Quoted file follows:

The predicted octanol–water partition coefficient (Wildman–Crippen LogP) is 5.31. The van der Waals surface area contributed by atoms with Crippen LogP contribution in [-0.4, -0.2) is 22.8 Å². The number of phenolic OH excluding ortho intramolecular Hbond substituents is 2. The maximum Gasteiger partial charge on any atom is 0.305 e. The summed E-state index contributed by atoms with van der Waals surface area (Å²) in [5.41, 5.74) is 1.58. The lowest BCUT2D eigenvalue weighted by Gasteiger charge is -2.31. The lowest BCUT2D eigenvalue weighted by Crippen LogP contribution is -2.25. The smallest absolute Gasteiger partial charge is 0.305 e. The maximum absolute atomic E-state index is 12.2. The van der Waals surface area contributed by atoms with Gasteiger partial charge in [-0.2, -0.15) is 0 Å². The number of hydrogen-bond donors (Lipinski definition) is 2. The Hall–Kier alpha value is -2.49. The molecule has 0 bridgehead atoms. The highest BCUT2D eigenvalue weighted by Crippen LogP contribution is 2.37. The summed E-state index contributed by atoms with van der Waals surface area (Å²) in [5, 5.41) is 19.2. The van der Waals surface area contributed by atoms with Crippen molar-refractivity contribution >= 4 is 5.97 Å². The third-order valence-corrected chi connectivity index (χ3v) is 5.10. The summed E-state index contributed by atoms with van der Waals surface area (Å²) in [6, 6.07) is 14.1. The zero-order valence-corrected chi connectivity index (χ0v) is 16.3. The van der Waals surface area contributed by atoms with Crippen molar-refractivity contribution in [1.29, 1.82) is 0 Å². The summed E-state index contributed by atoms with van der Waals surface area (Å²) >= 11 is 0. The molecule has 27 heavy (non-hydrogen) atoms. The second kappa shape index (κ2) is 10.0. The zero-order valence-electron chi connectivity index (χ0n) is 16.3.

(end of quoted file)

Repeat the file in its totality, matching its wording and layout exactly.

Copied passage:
The predicted octanol–water partition coefficient (Wildman–Crippen LogP) is 5.31. The van der Waals surface area contributed by atoms with Crippen LogP contribution in [-0.4, -0.2) is 22.8 Å². The number of phenolic OH excluding ortho intramolecular Hbond substituents is 2. The maximum Gasteiger partial charge on any atom is 0.305 e. The summed E-state index contributed by atoms with van der Waals surface area (Å²) in [5.41, 5.74) is 1.58. The lowest BCUT2D eigenvalue weighted by Gasteiger charge is -2.31. The lowest BCUT2D eigenvalue weighted by Crippen LogP contribution is -2.25. The smallest absolute Gasteiger partial charge is 0.305 e. The maximum absolute atomic E-state index is 12.2. The van der Waals surface area contributed by atoms with Gasteiger partial charge in [-0.2, -0.15) is 0 Å². The number of hydrogen-bond donors (Lipinski definition) is 2. The Hall–Kier alpha value is -2.49. The molecule has 0 bridgehead atoms. The highest BCUT2D eigenvalue weighted by Crippen LogP contribution is 2.37. The summed E-state index contributed by atoms with van der Waals surface area (Å²) in [5, 5.41) is 19.2. The van der Waals surface area contributed by atoms with Crippen molar-refractivity contribution >= 4 is 5.97 Å². The third-order valence-corrected chi connectivity index (χ3v) is 5.10. The summed E-state index contributed by atoms with van der Waals surface area (Å²) in [6, 6.07) is 14.1. The zero-order valence-corrected chi connectivity index (χ0v) is 16.3. The van der Waals surface area contributed by atoms with Crippen molar-refractivity contribution in [1.29, 1.82) is 0 Å². The summed E-state index contributed by atoms with van der Waals surface area (Å²) >= 11 is 0. The molecule has 27 heavy (non-hydrogen) atoms. The second kappa shape index (κ2) is 10.0. The zero-order valence-electron chi connectivity index (χ0n) is 16.3.